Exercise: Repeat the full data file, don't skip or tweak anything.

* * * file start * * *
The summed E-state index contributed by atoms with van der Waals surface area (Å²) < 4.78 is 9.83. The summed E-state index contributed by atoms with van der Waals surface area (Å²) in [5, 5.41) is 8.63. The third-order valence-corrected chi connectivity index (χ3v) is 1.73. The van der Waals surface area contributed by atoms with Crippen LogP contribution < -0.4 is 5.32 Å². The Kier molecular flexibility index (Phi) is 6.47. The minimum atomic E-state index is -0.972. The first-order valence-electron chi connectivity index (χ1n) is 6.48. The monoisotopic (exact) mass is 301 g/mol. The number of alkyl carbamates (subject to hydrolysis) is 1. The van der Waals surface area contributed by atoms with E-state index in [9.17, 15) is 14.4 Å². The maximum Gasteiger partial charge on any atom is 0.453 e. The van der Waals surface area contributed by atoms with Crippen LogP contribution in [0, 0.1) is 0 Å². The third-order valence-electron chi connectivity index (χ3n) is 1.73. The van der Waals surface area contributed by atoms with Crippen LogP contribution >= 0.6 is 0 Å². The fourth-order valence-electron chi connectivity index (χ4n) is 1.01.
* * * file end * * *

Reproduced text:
The summed E-state index contributed by atoms with van der Waals surface area (Å²) < 4.78 is 9.83. The summed E-state index contributed by atoms with van der Waals surface area (Å²) in [5, 5.41) is 8.63. The third-order valence-corrected chi connectivity index (χ3v) is 1.73. The van der Waals surface area contributed by atoms with Crippen LogP contribution < -0.4 is 5.32 Å². The Kier molecular flexibility index (Phi) is 6.47. The minimum atomic E-state index is -0.972. The first-order valence-electron chi connectivity index (χ1n) is 6.48. The monoisotopic (exact) mass is 301 g/mol. The number of alkyl carbamates (subject to hydrolysis) is 1. The van der Waals surface area contributed by atoms with E-state index in [9.17, 15) is 14.4 Å². The maximum Gasteiger partial charge on any atom is 0.453 e. The van der Waals surface area contributed by atoms with Crippen LogP contribution in [0, 0.1) is 0 Å². The third-order valence-electron chi connectivity index (χ3n) is 1.73. The van der Waals surface area contributed by atoms with Crippen LogP contribution >= 0.6 is 0 Å². The fourth-order valence-electron chi connectivity index (χ4n) is 1.01.